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Monday, February 19, 2018


I cut down an oak tree the other day. This was quite literally "a tree planted by waters," as both Psalm 1 and Jeremiah 17 phrase it. I haven't counted the rings in detail on the exposed stump, but my best educated guess is that this tree was between 150-200 years old, and probably toward the higher end of that range. In the mid-1800's, the land around here was open prairie, and tree growth was mostly prevented by prairie fires that swept through on a fairly regular basis. This oak grew right along the lakeshore, on the leeward side of the lake, so it was probably protected from those fires. There are no burn scars I can see in the tree-rings. This has been a strong, healthy tree for almost two centuries, and it finally died of old age.

To everything there's a season, I guess, and while my delight is in living trees, there's also a stately grace to that massive dead oak that's overshadowed the north end of the beach, and there's a utilitarian satisfaction in chunking the wood up and splitting it to heat my cabin or to provide a bonfire looking out over the tranquil lake.

It always amazes me to think of what a tree like that has seen in its time, of course. Let's say it's 180 years old. That means it sprouted from an acorn in roughly 1838. Fort Snelling was a trading post a week's journey to the southeast. The military garrison at the fort was tasked with keeping peace between the Ojibwe people to the north and east, and the Dakota to the south and west. Protestant missionaries like T. S. Williamson and Stephen Riggs had just begun work among the Dakota near the fort. Two other missionaries, the Pond brothers, Samuel and Gideon, had accompanied a group of Dakota warriors on a hunt not far from here the year before, ranging far out into the wilderness searching for deer and bison, and they would later write an amazing account of what the Dakota life and culture was like in that time before white settlement. Oxcarts from Pembina, on the Canadian border, had been trekking past here for a few years en route to Fort Snelling, carrying furs south and trade goods north. The Dakota probably camped within sight of that oak sapling from time to time, as they still dominated this land for the first couple decades of this oak's life.

It's sobering to think about how much life has changed here. Now there are no prairie fires, and forests have grown up in this landscape. Four-wheel-drive pickups pull ice fishing houses out on the lake for recreation, and I have cleared a skating rink where middle schoolers slip and slide and skate. Towns with gas stations and grocery stores have sprung up like mushrooms on the prairie, and hunting is done for enjoyment, with food a very secondary concern. The Dakota were enclosed on reservations south of here along the Minnesota River in 1851 and 1857, and the State of Minnesota came into existence in 1858. A bloody conflict erupted between the Dakota and the white settlers in the late summer of 1862, with battles and massacres happening within walking distance of this oak tree. In the aftermath, the Dakota were deported to Nebraska and South Dakota and the trickle of white settlement became a flood fueled by famines in Scandinavia. Villages became towns full of taverns and churches. Horses gave way to automobiles, and half those tiny country churches closed their doors between 1910 and 1920. Minnesota boys flooded to Fort Snelling, now an army induction center, to travel the world to fight and die in a couple world wars and a few other conflicts.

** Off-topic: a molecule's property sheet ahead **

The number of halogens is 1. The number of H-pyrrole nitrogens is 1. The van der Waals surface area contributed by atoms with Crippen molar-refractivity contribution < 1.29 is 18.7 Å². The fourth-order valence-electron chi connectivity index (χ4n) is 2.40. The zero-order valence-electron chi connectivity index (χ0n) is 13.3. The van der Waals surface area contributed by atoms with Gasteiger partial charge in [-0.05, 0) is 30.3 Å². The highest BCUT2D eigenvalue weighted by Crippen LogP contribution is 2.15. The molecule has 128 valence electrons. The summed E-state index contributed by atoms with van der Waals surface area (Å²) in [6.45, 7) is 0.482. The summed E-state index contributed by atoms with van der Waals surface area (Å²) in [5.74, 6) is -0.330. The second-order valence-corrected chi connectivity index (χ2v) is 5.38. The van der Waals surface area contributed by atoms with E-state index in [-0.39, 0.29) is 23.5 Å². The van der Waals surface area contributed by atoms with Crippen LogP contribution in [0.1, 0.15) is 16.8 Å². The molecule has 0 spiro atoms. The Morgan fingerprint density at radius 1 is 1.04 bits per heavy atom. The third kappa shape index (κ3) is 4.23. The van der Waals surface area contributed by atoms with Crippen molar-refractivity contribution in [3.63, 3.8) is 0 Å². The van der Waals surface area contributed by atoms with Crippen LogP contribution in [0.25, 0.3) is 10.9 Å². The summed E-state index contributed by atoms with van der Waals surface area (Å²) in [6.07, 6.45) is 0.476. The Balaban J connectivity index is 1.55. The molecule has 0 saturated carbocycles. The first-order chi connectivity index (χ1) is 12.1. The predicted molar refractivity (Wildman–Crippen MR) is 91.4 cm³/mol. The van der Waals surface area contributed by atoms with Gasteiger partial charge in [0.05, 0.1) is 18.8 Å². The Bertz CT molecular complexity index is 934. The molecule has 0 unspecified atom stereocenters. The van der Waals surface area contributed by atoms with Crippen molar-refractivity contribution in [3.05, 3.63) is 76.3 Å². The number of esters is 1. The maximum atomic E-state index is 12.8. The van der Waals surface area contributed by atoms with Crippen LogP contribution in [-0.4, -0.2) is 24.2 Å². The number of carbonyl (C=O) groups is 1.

It's a little intimidating to step back and ponder the sweep of history. What does it mean, from that perspective, to read these words from Jeremiah?

Blessed is the man who trusts in the Lord, whose trust is in the Lord. He is like a tree planted by water that sends out its roots by the stream and does not fear when heat comes, for its leaves remain green, and is not anxious in the year of drought, for it does not cease to bear fruit. 

Those words are emblazoned on my Bible cover. I've been confronted lately with just how hard it is for me to trust God. In a general way I think I trust him -- he's good, he's got my best intentions at heart, he is working for better things that I can even imagine. He's forgiven my sins and loves me. That's not hard in general terms. But what happens when the specific hopes I carry around don't seem to be realized? What happens when I have to trust in the specifics? What happens when those general promises run up against the specific details of my life, and I'm not happy with the way things are currently working out? Trust gets a little more challenging.

It's probably accurate to say that trust is only real, it's only really trust, when we have to rely on it in a way that matters.

I'm reminded this morning of something a guy named Hal Borland once said: "If you would know strength and patience, welcome the company of trees." What would it look like for me this morning to sink my roots deep into the water -- to soak in the good things God has provided in my life, to trust that he has not forgotten his promises -- the broad theological promises and the intimate, heart-expanding ones -- to me? What would it look like for me to stand at the water's edge with strength and patience, seeing the sweep of God's activity over time, waiting not in a passive, resentful way but in an active way that anticipates all the good God is doing and seeks to participate even if the desires of my too-small heart are not yet accomplished?

In short, what would it mean this morning to be like a tree planted by water -- to trust?

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